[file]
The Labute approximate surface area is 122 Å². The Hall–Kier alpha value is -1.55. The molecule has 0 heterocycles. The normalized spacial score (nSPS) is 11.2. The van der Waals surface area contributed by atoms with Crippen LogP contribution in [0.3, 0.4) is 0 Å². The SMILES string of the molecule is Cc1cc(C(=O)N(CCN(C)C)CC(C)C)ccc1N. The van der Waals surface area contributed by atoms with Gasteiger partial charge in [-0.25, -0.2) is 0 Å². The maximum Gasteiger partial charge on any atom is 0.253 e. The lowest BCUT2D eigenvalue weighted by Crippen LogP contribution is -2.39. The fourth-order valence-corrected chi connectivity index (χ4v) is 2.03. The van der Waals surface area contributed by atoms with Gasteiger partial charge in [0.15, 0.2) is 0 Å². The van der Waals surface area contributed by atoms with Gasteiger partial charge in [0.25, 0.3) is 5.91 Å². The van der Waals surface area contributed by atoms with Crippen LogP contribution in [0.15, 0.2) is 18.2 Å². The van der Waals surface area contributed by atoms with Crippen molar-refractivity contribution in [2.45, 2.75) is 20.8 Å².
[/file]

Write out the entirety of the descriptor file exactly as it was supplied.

The Labute approximate surface area is 122 Å². The Hall–Kier alpha value is -1.55. The molecule has 0 heterocycles. The normalized spacial score (nSPS) is 11.2. The van der Waals surface area contributed by atoms with Crippen LogP contribution in [0.3, 0.4) is 0 Å². The SMILES string of the molecule is Cc1cc(C(=O)N(CCN(C)C)CC(C)C)ccc1N. The van der Waals surface area contributed by atoms with Gasteiger partial charge in [-0.25, -0.2) is 0 Å². The maximum Gasteiger partial charge on any atom is 0.253 e. The lowest BCUT2D eigenvalue weighted by Crippen LogP contribution is -2.39. The fourth-order valence-corrected chi connectivity index (χ4v) is 2.03. The van der Waals surface area contributed by atoms with Gasteiger partial charge in [0.15, 0.2) is 0 Å². The van der Waals surface area contributed by atoms with Gasteiger partial charge in [0.25, 0.3) is 5.91 Å². The van der Waals surface area contributed by atoms with Crippen LogP contribution in [0.15, 0.2) is 18.2 Å². The van der Waals surface area contributed by atoms with Crippen molar-refractivity contribution in [2.45, 2.75) is 20.8 Å².